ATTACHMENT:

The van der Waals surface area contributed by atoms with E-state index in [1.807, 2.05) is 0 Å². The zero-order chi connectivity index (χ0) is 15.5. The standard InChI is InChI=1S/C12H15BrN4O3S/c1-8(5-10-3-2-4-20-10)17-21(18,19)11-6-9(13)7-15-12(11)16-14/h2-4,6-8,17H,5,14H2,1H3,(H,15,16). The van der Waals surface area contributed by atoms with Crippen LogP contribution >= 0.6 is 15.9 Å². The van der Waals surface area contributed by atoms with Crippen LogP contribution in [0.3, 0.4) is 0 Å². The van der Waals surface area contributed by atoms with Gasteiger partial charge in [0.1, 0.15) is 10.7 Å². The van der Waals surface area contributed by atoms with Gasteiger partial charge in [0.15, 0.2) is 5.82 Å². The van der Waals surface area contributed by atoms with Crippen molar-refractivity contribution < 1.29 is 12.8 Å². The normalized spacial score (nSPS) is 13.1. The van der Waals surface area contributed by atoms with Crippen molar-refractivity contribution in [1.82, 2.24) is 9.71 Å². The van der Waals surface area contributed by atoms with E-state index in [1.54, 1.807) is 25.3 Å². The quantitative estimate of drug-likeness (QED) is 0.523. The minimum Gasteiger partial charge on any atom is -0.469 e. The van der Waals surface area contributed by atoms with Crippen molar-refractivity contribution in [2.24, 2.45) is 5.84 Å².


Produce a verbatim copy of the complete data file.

The van der Waals surface area contributed by atoms with E-state index in [1.807, 2.05) is 0 Å². The zero-order chi connectivity index (χ0) is 15.5. The standard InChI is InChI=1S/C12H15BrN4O3S/c1-8(5-10-3-2-4-20-10)17-21(18,19)11-6-9(13)7-15-12(11)16-14/h2-4,6-8,17H,5,14H2,1H3,(H,15,16). The van der Waals surface area contributed by atoms with Crippen LogP contribution >= 0.6 is 15.9 Å². The van der Waals surface area contributed by atoms with Crippen LogP contribution in [0.3, 0.4) is 0 Å². The van der Waals surface area contributed by atoms with Gasteiger partial charge in [0.1, 0.15) is 10.7 Å². The van der Waals surface area contributed by atoms with Gasteiger partial charge in [0.15, 0.2) is 5.82 Å². The van der Waals surface area contributed by atoms with Crippen molar-refractivity contribution < 1.29 is 12.8 Å². The normalized spacial score (nSPS) is 13.1. The van der Waals surface area contributed by atoms with Crippen molar-refractivity contribution in [1.82, 2.24) is 9.71 Å². The van der Waals surface area contributed by atoms with E-state index in [1.54, 1.807) is 25.3 Å². The quantitative estimate of drug-likeness (QED) is 0.523. The minimum Gasteiger partial charge on any atom is -0.469 e. The van der Waals surface area contributed by atoms with Crippen molar-refractivity contribution in [2.24, 2.45) is 5.84 Å².